How Not to Lose Before Opening Your Mouth in Court

By Deanne Katz, Esq. on October 25, 2012 | Last updated on March 21, 2019

Law students and new associates are heading into new offices for first jobs. Most of those positions involve at least some courtroom appearances which means it's time to brush up on etiquette.

Laugh all you want but knowing how to act in the courtroom is important not least of all because law is full of repeat players. Get on the bad side of a local judge and your career will feel much longer than you want.

Whether you're a green attorney or have thirty years of courtroom experience it's never a bad time to remind yourself of courtroom etiquette to set yourself up for success.

  • Dress to impress the judge. If the judge finds your outfit offensive it can make it that much harder to win your objections and get your point across. If the judge prefers neutral colors or longer skirts, it may be a good idea to hold your nose and acquiesce. Remember that your job is to help your client and that includes working with the judge.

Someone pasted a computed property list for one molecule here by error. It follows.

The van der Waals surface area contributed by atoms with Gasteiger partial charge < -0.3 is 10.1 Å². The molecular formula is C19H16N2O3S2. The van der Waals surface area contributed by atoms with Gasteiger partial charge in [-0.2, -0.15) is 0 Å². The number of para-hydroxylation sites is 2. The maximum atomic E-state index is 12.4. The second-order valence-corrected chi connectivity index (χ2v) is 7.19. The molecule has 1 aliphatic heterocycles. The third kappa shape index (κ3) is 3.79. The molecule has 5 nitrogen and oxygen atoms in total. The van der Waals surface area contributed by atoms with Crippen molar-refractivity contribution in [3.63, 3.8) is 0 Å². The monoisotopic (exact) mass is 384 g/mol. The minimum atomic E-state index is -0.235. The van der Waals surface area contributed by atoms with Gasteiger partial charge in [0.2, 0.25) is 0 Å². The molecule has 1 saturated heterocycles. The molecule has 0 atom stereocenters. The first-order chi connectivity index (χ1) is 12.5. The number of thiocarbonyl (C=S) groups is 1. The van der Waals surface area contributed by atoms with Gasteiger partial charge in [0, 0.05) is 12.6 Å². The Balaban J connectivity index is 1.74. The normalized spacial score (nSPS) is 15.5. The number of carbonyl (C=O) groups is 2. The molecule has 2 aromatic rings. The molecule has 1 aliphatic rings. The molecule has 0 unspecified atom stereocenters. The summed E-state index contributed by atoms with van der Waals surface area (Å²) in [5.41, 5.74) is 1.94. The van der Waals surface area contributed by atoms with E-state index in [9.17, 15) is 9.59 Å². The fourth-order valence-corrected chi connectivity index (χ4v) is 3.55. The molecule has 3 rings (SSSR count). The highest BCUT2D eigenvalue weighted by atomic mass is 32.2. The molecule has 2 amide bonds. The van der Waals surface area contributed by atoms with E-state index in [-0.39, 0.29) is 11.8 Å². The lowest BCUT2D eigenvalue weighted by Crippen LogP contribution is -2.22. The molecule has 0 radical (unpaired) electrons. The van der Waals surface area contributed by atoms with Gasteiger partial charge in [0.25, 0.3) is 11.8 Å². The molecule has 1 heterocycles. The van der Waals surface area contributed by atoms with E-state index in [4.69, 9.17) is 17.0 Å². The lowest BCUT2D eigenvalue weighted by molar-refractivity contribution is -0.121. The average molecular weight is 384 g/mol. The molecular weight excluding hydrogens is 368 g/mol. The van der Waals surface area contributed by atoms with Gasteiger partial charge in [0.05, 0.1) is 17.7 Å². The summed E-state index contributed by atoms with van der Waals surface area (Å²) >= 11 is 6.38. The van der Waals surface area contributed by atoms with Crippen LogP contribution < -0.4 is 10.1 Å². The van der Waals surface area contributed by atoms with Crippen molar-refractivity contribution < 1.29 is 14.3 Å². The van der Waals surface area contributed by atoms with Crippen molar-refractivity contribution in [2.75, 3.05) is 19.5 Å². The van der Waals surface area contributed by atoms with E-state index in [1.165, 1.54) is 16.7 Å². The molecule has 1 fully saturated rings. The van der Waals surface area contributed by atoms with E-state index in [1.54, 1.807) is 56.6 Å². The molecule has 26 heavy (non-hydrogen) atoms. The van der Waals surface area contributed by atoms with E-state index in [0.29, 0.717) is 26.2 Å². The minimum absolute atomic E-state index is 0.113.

• Keep it brief. Judges have to listen to a lot so be sure to rein it in whenever possible. Of course you don't want to sell your client short. But you can also lose by being long winded. Say what you need to say but don't keep at it when it's clear you've gotten the point across.

  • Don't make excuses. No one really wants to hear why your brief is late or your documents aren't in order. If something comes up that will significantly affect your case, tell the judge before the hearing. In the courtroom just apologize and move on.

  • No interruptions please. Cell phone noise in a hearing is not a good idea and if it happens more than once you could have a problem on your hands. Get in the habit of putting your phone on silent before you enter the courtroom so that you won't be 'that guy.'

  • Be polite to everyone. It can be tempting to take opposing counsel's arguments personally or fight with the judge over a ruling. But law is a repetitive practice and you will likely see those people many times in your career. Building good relationships with colleagues doesn't just mean the attorneys in your office. Extend that courtesy to the people you interact with in court.

Courtroom etiquette may sound stuffy but the purpose is to let your skill as an attorney shine. Set yourself up for success so that you won't fall down on the job.

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